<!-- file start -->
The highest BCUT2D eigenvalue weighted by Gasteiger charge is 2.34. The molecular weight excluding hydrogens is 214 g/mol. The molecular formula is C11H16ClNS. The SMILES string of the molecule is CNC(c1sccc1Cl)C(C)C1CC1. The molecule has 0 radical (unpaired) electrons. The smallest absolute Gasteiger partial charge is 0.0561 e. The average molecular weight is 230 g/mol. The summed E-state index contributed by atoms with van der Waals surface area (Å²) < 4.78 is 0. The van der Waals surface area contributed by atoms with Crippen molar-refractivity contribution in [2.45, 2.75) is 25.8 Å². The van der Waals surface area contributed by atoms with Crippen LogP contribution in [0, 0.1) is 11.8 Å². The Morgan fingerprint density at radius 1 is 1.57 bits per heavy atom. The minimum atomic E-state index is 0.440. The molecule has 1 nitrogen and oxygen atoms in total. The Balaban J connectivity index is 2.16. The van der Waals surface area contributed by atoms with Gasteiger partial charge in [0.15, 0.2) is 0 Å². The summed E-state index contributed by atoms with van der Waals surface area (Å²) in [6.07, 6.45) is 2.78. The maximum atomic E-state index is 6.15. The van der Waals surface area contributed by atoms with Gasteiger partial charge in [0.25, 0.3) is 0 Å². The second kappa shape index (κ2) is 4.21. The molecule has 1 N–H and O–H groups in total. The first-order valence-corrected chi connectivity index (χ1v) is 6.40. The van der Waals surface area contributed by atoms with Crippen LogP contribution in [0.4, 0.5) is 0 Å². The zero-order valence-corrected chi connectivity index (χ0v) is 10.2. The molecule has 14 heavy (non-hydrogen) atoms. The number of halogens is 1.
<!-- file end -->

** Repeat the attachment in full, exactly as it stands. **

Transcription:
The highest BCUT2D eigenvalue weighted by Gasteiger charge is 2.34. The molecular weight excluding hydrogens is 214 g/mol. The molecular formula is C11H16ClNS. The SMILES string of the molecule is CNC(c1sccc1Cl)C(C)C1CC1. The molecule has 0 radical (unpaired) electrons. The smallest absolute Gasteiger partial charge is 0.0561 e. The average molecular weight is 230 g/mol. The summed E-state index contributed by atoms with van der Waals surface area (Å²) < 4.78 is 0. The van der Waals surface area contributed by atoms with Crippen molar-refractivity contribution in [2.45, 2.75) is 25.8 Å². The van der Waals surface area contributed by atoms with Crippen LogP contribution in [0, 0.1) is 11.8 Å². The Morgan fingerprint density at radius 1 is 1.57 bits per heavy atom. The minimum atomic E-state index is 0.440. The molecule has 1 nitrogen and oxygen atoms in total. The Balaban J connectivity index is 2.16. The van der Waals surface area contributed by atoms with Gasteiger partial charge in [0.15, 0.2) is 0 Å². The summed E-state index contributed by atoms with van der Waals surface area (Å²) in [6.07, 6.45) is 2.78. The maximum atomic E-state index is 6.15. The van der Waals surface area contributed by atoms with Gasteiger partial charge in [0.25, 0.3) is 0 Å². The second kappa shape index (κ2) is 4.21. The molecule has 1 N–H and O–H groups in total. The first-order valence-corrected chi connectivity index (χ1v) is 6.40. The van der Waals surface area contributed by atoms with Crippen LogP contribution in [0.4, 0.5) is 0 Å². The zero-order valence-corrected chi connectivity index (χ0v) is 10.2. The molecule has 14 heavy (non-hydrogen) atoms. The number of halogens is 1.